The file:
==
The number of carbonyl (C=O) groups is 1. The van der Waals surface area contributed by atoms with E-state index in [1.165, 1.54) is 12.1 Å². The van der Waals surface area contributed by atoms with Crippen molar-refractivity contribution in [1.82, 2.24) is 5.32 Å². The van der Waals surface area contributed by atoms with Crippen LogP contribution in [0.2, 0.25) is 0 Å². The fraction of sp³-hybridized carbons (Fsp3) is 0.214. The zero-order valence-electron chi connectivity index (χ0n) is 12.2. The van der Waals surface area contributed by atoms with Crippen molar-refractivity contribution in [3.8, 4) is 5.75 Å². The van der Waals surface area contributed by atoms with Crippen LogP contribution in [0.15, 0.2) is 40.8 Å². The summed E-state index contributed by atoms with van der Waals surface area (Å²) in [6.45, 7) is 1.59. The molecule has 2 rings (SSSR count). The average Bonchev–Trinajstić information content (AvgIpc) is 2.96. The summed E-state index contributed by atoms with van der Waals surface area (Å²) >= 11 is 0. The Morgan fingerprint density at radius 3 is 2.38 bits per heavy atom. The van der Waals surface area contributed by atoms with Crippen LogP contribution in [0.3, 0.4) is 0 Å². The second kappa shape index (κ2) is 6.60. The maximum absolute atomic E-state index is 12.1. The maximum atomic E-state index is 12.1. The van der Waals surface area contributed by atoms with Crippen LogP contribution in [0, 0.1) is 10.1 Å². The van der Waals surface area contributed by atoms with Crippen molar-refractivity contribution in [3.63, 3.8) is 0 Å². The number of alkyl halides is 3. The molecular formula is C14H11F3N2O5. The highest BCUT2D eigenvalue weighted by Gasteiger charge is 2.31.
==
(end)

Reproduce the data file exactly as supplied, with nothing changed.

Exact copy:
The number of carbonyl (C=O) groups is 1. The van der Waals surface area contributed by atoms with E-state index in [1.165, 1.54) is 12.1 Å². The van der Waals surface area contributed by atoms with Crippen molar-refractivity contribution in [1.82, 2.24) is 5.32 Å². The van der Waals surface area contributed by atoms with Crippen LogP contribution in [0.2, 0.25) is 0 Å². The fraction of sp³-hybridized carbons (Fsp3) is 0.214. The zero-order valence-electron chi connectivity index (χ0n) is 12.2. The van der Waals surface area contributed by atoms with Crippen molar-refractivity contribution in [3.8, 4) is 5.75 Å². The van der Waals surface area contributed by atoms with Crippen LogP contribution in [0.15, 0.2) is 40.8 Å². The summed E-state index contributed by atoms with van der Waals surface area (Å²) in [6.45, 7) is 1.59. The molecule has 2 rings (SSSR count). The average Bonchev–Trinajstić information content (AvgIpc) is 2.96. The summed E-state index contributed by atoms with van der Waals surface area (Å²) >= 11 is 0. The Morgan fingerprint density at radius 3 is 2.38 bits per heavy atom. The van der Waals surface area contributed by atoms with Crippen LogP contribution in [0.3, 0.4) is 0 Å². The second kappa shape index (κ2) is 6.60. The maximum absolute atomic E-state index is 12.1. The maximum atomic E-state index is 12.1. The van der Waals surface area contributed by atoms with Crippen LogP contribution in [0, 0.1) is 10.1 Å². The van der Waals surface area contributed by atoms with Crippen molar-refractivity contribution in [3.63, 3.8) is 0 Å². The number of alkyl halides is 3. The molecular formula is C14H11F3N2O5. The highest BCUT2D eigenvalue weighted by Gasteiger charge is 2.31.